While not common in Northern Ohio, spring and summer also means hurricanes. May 3 to May 9 is considered National Hurricane Awareness Week. Forecasters are warning of an active hurricane season in 2020. Experts are predicting that we could see 20 named storms this year in the Atlantic, making 2020 the second most active season in terms of number of storms.

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If you or a loved one are at a location when a hurricane hits, here are some hurricane preparedness tips:

  • First, talk with your family about what to do if a hurricane strikes. Discussing hurricanes ahead of time helps reduce fear, particularly for young children.
  • Protect windows with permanent storm shutters or one-half-inch marine plywood.
  • Identify a place to store lawn furniture, toys, gardening tools and trash cans.
  • Be prepared to evacuate quickly.
  • Make sure you have plenty of clean water for drinking.
  • Fill bathtubs and sinks with water for flushing the toilet, washing the floor or cleaning clothing.
  • Turn off propane tanks and unplug small appliances.
  • When the hurricane makes landfall, be sure to stay indoors.
  • Avoid contact with floodwater.

For more tips, download the hurricane safety checklist.

Texas Tornadoes 2020

Regardless if you are preparing for a hurricane, a tornado or any other storm, be sure to download the Red Cross Emergency App for instant access to weather alerts for the area and where loved ones live. The Emergency App and all Red Cross apps are available for free download in app stores or at redcross.org/apps.

Red Cross urges Northeast Ohio residents to practice and prepare for future disasters

COVID-19 social distancing measures provide opportunity to be prepared

 By Eric Alves, Regional Communications Specialist, American Red Cross of Northeast Ohio

March 23, 2020 — As individuals and families remain at home at a higher rate due to the COVID-19 outbreak and social distancing measures, the American Red Cross is urging all Northeast Ohio residents to take the time to prepare for future disasters.

Sound the Alarm Event in Capitol Heights, Maryland 2019

Here are some safety tips to practice and follow while everyone is home together:

Home Fire Safety

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  • Install smoke alarms on every level of your home, inside bedrooms and outside sleeping areas.
  • Test smoke alarms every month. If they’re not working, change the batteries.
  • Talk with all family members about a home fire escape plan, make sure everyone has two exits out of every room.
  • Practice your fire escape plan and have everyone meet at the designated safe location. Make sure everyone escapes in two minutes or less.

Flood Safety

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Tornado Safety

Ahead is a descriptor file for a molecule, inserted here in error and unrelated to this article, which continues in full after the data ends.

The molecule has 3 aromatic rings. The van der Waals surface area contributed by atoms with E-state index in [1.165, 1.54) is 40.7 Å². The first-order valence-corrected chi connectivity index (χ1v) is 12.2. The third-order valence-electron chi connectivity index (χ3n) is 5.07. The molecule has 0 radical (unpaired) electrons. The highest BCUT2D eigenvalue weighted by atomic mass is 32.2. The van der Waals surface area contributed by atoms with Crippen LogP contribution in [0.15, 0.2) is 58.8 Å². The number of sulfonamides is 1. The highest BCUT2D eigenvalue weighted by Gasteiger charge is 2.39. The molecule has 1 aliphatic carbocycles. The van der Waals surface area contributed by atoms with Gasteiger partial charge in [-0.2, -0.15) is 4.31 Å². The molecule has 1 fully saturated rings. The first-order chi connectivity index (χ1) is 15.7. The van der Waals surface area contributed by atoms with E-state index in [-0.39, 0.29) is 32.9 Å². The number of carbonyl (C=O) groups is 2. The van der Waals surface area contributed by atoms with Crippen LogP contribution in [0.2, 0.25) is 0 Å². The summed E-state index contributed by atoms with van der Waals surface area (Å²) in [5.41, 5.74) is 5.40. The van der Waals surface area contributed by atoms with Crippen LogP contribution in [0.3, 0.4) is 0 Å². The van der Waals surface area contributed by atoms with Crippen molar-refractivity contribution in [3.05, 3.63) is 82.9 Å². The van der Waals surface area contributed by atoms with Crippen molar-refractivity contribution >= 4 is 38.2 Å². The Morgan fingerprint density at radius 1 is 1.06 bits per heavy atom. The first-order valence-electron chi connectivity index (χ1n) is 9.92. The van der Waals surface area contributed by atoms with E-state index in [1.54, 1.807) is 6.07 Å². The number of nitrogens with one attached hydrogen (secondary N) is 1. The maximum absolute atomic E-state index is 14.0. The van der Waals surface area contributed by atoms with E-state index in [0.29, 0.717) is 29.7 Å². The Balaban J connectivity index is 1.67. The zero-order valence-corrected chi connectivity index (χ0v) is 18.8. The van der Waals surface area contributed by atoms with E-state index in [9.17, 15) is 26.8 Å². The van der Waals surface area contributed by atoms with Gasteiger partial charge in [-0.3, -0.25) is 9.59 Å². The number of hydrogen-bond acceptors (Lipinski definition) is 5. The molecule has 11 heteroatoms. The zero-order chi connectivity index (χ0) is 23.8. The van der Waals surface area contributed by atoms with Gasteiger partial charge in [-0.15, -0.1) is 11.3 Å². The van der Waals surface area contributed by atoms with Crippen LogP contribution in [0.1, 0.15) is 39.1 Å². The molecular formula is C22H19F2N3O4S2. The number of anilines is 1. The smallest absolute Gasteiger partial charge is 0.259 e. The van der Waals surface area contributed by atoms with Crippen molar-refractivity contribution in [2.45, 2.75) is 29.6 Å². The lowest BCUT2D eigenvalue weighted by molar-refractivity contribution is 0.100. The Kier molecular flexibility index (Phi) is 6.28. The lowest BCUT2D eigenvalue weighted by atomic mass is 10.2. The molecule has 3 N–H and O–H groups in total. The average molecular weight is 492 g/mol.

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  • Talk about tornadoes with your family so that everyone knows where to go if a tornado warning is issued.
  • Ensure you have access to NOAA Radio broadcasts.
  • Prepare a pet emergency kit for your furry friends.

Thunderstorm Safety

  • Discuss thunderstorm safety and lightning safety with all members of your household.
  • Pick a safe place in your home for household members to gather during a thunderstorm. This should be away from windows, skylights and glass doors.
  • Make a list of items to bring inside in the event of a severe thunderstorm.

Sound the Alarm Event in Capitol Heights, Maryland 2019

Visit redcross.org to learn more emergency preparedness tips to ensure you and your family are Red Cross ready. Be sure to download the free Red Cross mobile apps, available in the Apple App Store or Google Play, for tools and preparedness information you need every day.

Connect with neighbors to plan ahead

By Beth Bracale, American Red Cross Volunteer

September 16, 2019- Last year, our friends watched their barn burn to the ground in the middle of the night. They were unable to save their animals, the horror of which they are unable to forget. This summer, another friend went to get gas for his mower and came home to find it floating down the road, along with his shed. Eric Alves, regional communications specialist for the American Red Cross of Northeast Ohio, reports that this past July, flash flooding in Apple Creek, Ohio, caused residents to have to shelter overnight at Grace Church. That same weekend, a road washed out in Kinsman. Residents who were trapped in their homes had to be rescued by boat.

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We have no idea when disaster will strike or how quickly we’ll need to respond. We’ve all been alerted numerous times to have a plan in case our families need to escape and to have supplies ready to grab on the way out the door. Many residents in Northeast Ohio live near the Perry nuclear power plant, where evacuation plans are printed in the local telephone books. People often say they’ll worry about it when the time comes. But in the panicked moment when you have to act, will you be thinking clearly enough to protect your family and get them to safety?

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Part of preparing your family for an emergency includes preparing as a community. Who in your neighborhood would need help in an emergency? An older couple, perhaps? A single mom or a neighbor confined to a wheelchair? What about your animals – is there a safe place in the area to take them if you have to leave your home? What resources are nearby in case there is no power, no water and/or limited lines of communication?

Sound the Alarm Event in Capitol Heights, Maryland 2019

In the farming community where I live, families talk together about how they might support each other during a disaster. When the rising waters of Lake Erie threatened to shut down the public water system, we knew which farms had natural springs that could be relied on for ourselves and our animals. If an ice storm leaves us in a blackout, Anna and Joe who heat their house with electricity know they can take their small children to Jill and Trevor’s farm a mile down the road and stay warm near the wood stove. We know to call Jim and Matt when a tree comes down, for example. Or that Patti will drop everything to watch our children if we’re rushed to the hospital.

We all need help sometimes, and we are each able to help, even in small ways. Talk to your neighbors about how you might support each other in times of need. Community building can be fun. Have a potluck or a block party and get to know each other!